Where TOGAF is huge and Zachman is chiefly a taxonomy, PeaF cuts to the heart of what is needed to begin reaping the benefits of Enterprise Architecture. More than just a classification scheme or descriptive content, it provides a toolkit consisting of the vision, communication materials, maturity matrix, risks, plans, Metamodel, principles, processes and metrics required to hit the ground running. “
    In order to provide some connectedness each document has the same introduction which gives a high level statement of what PeaF is and how it relates to Zachman and TOGAF. The intent was that no matter what document was read everyone who read at least one document would read this introduction.
    “I’m sure there isn’t any bitterness or hostility but it was strange to see those statements in every document.”
    Let me assure you there is definitely no bitterness or hostility. It’s just that almost always the first question people ask is – so how does PeaF relate to TOGAF and Zachman.
    “The statement I do believe is misleading and needs some tweaking. TOGAF is more of a process framework. TOGAF more than Zachman”
    I agree TOGAF has a process framework (ADM) which Zachman does not, but I also have the view that TOGAF is far to centred on Solution and Application Architecture rather than Enterprise Architecture. (I understand the next version will be much more EA focussed)
    “I found references to TOGAF all over the documentation.”
    There are references to TOGAF but I don’t think they are “all over the documentation.” TOGAF is mentioned in each document true but only in the overview which is meant to provide a consistent introduction no matter which document people read first.
    “TOGAF is very broad and can be implemented in many ways, this is intentional. That is why TOGAF is implemented in 80% of the Forbes Global Top 50 worldwide.”
    While I would agree TOGAF is broad and can be implemented in 80% of the top 50 I would also say that PeaF could also be implemented in these and other organisations. In fact the ease with which PeaF can be used to drive out the value EA brings in an organisation is much more than other frameworks which is mainly due to its pragmatic approach.
    “At first glance I am not sure how much value there is with this one. More analysis will be needed on my side. What I will say is that I didn’t find much process in the framework. That may or may not be intentional. “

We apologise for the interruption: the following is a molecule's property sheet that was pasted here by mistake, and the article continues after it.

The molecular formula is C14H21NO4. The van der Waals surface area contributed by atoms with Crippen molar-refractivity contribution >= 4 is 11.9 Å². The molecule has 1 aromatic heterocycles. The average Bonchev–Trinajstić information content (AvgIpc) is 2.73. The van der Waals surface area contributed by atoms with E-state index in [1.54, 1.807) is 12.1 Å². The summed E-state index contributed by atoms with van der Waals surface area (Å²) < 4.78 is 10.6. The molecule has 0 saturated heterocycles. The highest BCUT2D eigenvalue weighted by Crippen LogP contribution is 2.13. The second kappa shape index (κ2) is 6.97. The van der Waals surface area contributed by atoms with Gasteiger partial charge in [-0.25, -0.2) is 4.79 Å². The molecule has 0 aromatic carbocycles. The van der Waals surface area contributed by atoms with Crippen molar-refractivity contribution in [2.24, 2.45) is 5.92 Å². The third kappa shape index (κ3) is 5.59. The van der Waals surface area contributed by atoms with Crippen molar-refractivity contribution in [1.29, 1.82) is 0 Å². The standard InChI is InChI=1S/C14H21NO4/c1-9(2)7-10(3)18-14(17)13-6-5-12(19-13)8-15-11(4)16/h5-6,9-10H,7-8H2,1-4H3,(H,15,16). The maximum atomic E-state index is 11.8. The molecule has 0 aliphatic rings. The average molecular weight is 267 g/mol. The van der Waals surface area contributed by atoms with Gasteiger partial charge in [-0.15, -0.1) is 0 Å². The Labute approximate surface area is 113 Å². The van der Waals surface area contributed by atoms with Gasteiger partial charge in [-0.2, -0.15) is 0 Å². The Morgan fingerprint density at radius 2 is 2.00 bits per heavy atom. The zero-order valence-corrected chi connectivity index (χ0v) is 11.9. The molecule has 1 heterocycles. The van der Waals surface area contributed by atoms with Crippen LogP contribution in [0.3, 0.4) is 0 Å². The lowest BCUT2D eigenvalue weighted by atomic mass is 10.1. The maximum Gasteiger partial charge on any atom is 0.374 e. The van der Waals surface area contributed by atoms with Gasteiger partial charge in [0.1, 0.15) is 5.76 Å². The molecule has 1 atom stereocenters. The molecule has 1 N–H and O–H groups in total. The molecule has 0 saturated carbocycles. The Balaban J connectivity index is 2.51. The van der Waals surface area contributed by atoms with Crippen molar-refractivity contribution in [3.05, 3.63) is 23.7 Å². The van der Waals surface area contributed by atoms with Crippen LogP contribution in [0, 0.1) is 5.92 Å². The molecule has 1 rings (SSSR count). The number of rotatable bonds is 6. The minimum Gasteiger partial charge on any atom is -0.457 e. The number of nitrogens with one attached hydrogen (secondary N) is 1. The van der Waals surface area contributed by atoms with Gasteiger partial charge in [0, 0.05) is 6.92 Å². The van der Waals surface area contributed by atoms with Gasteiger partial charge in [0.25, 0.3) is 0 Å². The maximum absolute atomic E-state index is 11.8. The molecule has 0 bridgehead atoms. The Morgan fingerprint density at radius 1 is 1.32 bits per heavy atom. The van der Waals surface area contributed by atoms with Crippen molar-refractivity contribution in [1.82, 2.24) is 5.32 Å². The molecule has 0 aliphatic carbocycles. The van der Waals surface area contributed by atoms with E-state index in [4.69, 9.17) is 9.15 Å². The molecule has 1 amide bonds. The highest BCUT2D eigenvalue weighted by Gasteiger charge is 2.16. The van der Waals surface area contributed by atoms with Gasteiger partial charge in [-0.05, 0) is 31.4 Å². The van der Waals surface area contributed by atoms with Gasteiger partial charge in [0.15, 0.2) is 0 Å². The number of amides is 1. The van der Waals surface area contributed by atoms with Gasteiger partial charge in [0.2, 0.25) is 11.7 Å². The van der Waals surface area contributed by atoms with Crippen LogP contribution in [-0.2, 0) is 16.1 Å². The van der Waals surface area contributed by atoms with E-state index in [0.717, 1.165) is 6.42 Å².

PeaF is intentionally light. It has everything required to kick of EA in any organisation very fast and nothing more. If I or others find things that are missing then I am quite open to hearing those and would update the framework.
    “For me I did find a few issues:
    For a pragmatic framework it isn’t immediately actionable. Meaning there are no accelerators or templates to aid in the implementation of the framework “
    PeaF is designed to be extremely actionable. The foundation section contains everything required to define where an organisation is wrt to EA where they want to go and the benefits and tasks required to move there in order to gain agreement to start work.
    The other sections contain all other toolkit documents from principles and governance to a Metamodel and communication slide sets, etc, etc.
    “Little process definition in the framework. See the Governance Process document (http://www.pragmaticea.com/docs/peaf-governance-process.pdf) as an example of this. No clear inputs and outputs, metrics, actors or descriptors where defined explicitly. “
    As I said above – if there is process documentation missing, let me know where because I don’t think anything is missing. I am always happy to hear of improvements that could be made. There are metrics in the Management section relating to the EA programme itself and there are metrics for all of the principles defined in the Governance section.
    “Assumptions were made that not all enterprises will share.”
    I’m not sure what assumptions you are referring to – can you let me know more on this point?
    “Every enterprise architecture office has varying forces applied to it based on organizational, operational and cultural forces. As an example how PeaF does this, in the principles definition document (http://www.pragmaticea.com/docs/peaf-governance-principles.pdf) instead of creating a framework and process for defining your own principles they were defined for you. “